First it was Dylan Morrow. A year later it was Kevin Laird.
The question of how Brady Lock will replace an explosive and multifaceted player seems to pop up every year for the Mission Prep football coach.
“Yeah, we’ve lost a couple of good ones,” Lock said of the pair of Division I athletes. Laird is now playing football at Cornell, while Morrow plays baseball at San Jose State. “Let’s hope we get another one. But we’re not counting on that.”
When Laird graduated, the Royals lost their top rusher (1,171 yards), passer (827), receiver (322), scorer (27 touchdowns) and defender (10 interceptions) from last season all in one player. He was second in the CIF-Central Section in interceptions and was named a small-schools all-state selection by ESPN RISE and MaxPreps.
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Much of the pressure to replace Laird on offense falls to senior quarterback Jedd Hasay, who passed for 458 yards and eight touchdowns with 15 interceptions as a junior.
“We always seem to have one guy who steps up,” Hasay said of the emergence of Morrow and Laird the previous two seasons. “So this year, I’ve got to step up and try to fill in (Laird’s) shoes and see where we can take it.”
Compounding the issue of replacing such stars, the Royals are entering their first year in the Southern Section, where they’ll compete as one of only four independent programs.
Lock said that in order for his team to be eligible for postseason play in the Northeast Division (formerly Division XIII), the Royals must win at least five regular-season games.
While five wins may not seem a tough task for Lock, who won 17 games during his first two years with the Royals, a closer look at their schedule this year shows several potential roadblocks, including two public schools that dwarf Mission Prep’s enrollment.
With nearly 300 students, Mission Prep’s enrollment pales in comparison to those of Los Padres League members Nipomo (1,250) and Santa Maria (2,200), each of which is on the schedule this year.
The Royals will also take on last season’s Northeast Division champion, Linfield Christian of Temecula.
“It’s definitely going to be a bit more challenging playing some of these bigger schools,” Lock said. “But we knew what we were getting into (transitioning to the Southern Section).”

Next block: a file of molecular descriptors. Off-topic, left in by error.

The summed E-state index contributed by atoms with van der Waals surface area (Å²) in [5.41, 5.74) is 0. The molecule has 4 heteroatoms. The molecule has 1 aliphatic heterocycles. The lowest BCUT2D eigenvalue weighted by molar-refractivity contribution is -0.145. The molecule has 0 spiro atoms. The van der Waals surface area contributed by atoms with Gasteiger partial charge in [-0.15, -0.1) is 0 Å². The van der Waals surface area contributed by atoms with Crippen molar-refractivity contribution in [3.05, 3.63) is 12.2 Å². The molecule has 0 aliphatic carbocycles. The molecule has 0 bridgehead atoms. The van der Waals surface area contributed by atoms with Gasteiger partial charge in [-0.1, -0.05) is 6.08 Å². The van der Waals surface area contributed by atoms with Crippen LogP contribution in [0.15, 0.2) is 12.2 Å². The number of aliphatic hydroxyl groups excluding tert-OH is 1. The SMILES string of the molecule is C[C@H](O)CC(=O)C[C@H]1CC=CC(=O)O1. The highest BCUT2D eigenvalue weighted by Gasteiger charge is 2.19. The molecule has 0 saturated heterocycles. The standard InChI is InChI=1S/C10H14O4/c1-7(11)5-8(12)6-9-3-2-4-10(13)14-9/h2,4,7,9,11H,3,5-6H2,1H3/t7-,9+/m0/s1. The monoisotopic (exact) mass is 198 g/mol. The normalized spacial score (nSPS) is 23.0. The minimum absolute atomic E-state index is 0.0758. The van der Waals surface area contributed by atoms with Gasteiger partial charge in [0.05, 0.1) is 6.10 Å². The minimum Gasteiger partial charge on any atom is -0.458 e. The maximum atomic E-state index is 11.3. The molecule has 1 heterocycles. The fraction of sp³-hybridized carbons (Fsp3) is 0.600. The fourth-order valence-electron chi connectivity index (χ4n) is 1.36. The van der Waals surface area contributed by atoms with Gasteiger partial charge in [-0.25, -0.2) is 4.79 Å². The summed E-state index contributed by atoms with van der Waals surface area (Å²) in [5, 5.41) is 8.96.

Hasay agreed the schedule will be more difficult but said the Royals are preparing for the challenge.
“We’re small compared to some of those schools,” Hasay said. “But if we all step up as a team, I think we’ll be all right.”
Mission Prep will also be looking for leadership from 5-foot-11, 240-pound senior Joey Miller, who was named the East Sierra League Lineman of the Year as a junior in 2009.
Among promising newcomers are sophomore running back Mike Cardwell, who saw extensive playing time last year as a freshman point guard for the Royals’ varsity basketball team, and Andrew DaRosa, a 6-foot, 220-pound sophomore lineman. The Royals have also welcomed senior defensive end Spencer Rowley and sophomore defensive back Andy Rowley, transfers from San Luis Obispo High.
During the offseason period of change, the Royals initially applied to join the LPL in all sports except football, but the league voted instead to accept the school only if the football program came along right away.
“Football is a little different than other sports,” Lock said, alluding to depth and roster discrepancies. “There’s a physical portion to it — a lot of contact. We’ve said all along that was a concern for us in joining the Los Padres League. It’s not necessarily the competing, but the toll it could take on our guys playing against those schools on a consistent basis.”Despite not moving into the LPL, Mission Prep is continuing its ascent up the football food chain.
The Royals were still playing at the 8-man level as recently as 2004 and didn’t have their own full-time home field until the end of 2007.
“We’ve gotten a lot of community support,” Lock said. “We keep taking steps to improve the program, and I’m hoping it continues to get even better.”